Victorian Influence On Charles Darwin

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‘‘I am not apt to follow blindly the lead of other men’’, said Charles Darwin, the man who is considered a revolutionary scientist of the Victorian era. He faced many obstacles regarding his Theory of Evolution which offended the traditional belief of people in the Victorian era because it went against the religious belief that Human were the superior being however his discovery that humans have common ancestors as other animals decoded a new world of science and helped to build our believe in science. Charles Darwin was a revolutionary scientist who is recognised for his contribution to modern evolutionary studies which helped to shape the Victorian ideal in a different way and still inspires our society in terms of thinking and approaching to problems. …show more content…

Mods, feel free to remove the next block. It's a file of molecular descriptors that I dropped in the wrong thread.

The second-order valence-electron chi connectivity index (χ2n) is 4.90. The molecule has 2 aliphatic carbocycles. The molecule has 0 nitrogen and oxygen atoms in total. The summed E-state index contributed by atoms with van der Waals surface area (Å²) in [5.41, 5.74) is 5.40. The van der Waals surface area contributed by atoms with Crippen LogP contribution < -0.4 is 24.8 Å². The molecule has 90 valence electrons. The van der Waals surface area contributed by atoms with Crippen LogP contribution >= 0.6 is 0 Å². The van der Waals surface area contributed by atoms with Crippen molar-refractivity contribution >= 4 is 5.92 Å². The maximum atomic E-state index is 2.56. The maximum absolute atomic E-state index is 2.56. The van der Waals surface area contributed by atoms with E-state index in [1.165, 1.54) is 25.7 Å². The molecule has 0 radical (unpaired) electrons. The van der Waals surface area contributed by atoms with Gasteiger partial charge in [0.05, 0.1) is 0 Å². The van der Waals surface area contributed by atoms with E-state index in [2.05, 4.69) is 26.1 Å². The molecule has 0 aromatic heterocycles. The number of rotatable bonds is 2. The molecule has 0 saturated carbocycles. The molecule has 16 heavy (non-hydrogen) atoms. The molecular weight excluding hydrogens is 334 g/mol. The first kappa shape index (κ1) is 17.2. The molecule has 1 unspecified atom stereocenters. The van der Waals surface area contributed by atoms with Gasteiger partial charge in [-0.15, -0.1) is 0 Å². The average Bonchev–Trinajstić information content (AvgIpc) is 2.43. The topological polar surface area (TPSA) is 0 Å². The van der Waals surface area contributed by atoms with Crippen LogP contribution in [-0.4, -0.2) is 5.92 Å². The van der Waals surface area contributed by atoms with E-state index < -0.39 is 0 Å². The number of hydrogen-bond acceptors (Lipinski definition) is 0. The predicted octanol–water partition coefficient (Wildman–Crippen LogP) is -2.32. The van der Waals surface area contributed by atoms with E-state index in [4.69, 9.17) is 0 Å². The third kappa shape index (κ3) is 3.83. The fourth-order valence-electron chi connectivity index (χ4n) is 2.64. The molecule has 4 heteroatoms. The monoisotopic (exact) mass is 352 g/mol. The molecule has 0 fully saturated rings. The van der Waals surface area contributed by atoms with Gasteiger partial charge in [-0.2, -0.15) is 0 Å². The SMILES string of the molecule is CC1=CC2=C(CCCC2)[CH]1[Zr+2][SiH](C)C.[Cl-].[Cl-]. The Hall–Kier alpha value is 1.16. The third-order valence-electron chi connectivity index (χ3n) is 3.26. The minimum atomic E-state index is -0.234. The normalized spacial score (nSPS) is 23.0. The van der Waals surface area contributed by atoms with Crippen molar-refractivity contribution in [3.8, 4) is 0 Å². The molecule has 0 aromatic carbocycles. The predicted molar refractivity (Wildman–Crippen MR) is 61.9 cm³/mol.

It was a theory which offend the religious belief of the people of that time. There was disagreement between the new theory of Darwin and the old idea that man was created by a higher power. This scientific theory questioned churches belief. The writers of this period started to deliberate this theory in their work. Some of these writers gave their opinions on the idea while others were against it. The theory shook the basic belief of the people of that time. It raised some famous public discussions and disputes between scientists and theologians. According to Victorian belief human were totally unrelated to other species and superior. Darwin’s theory questioned that belief. Darwin’s works activated a debate if God even exists which also found expression in English literature. George Eliot and Thomas Hardy who were interested in science had books like Tess of the d’Urbervilles ,Jude the Obscure , and Middlemarch which showed Darwin’s works influence in them.(Andrzej Diniejko, May 11, 2010) In the Victorian belief human were described superior, unrelated to other species and consisting of body, mind and soul(Genesis) which changed after the rise of

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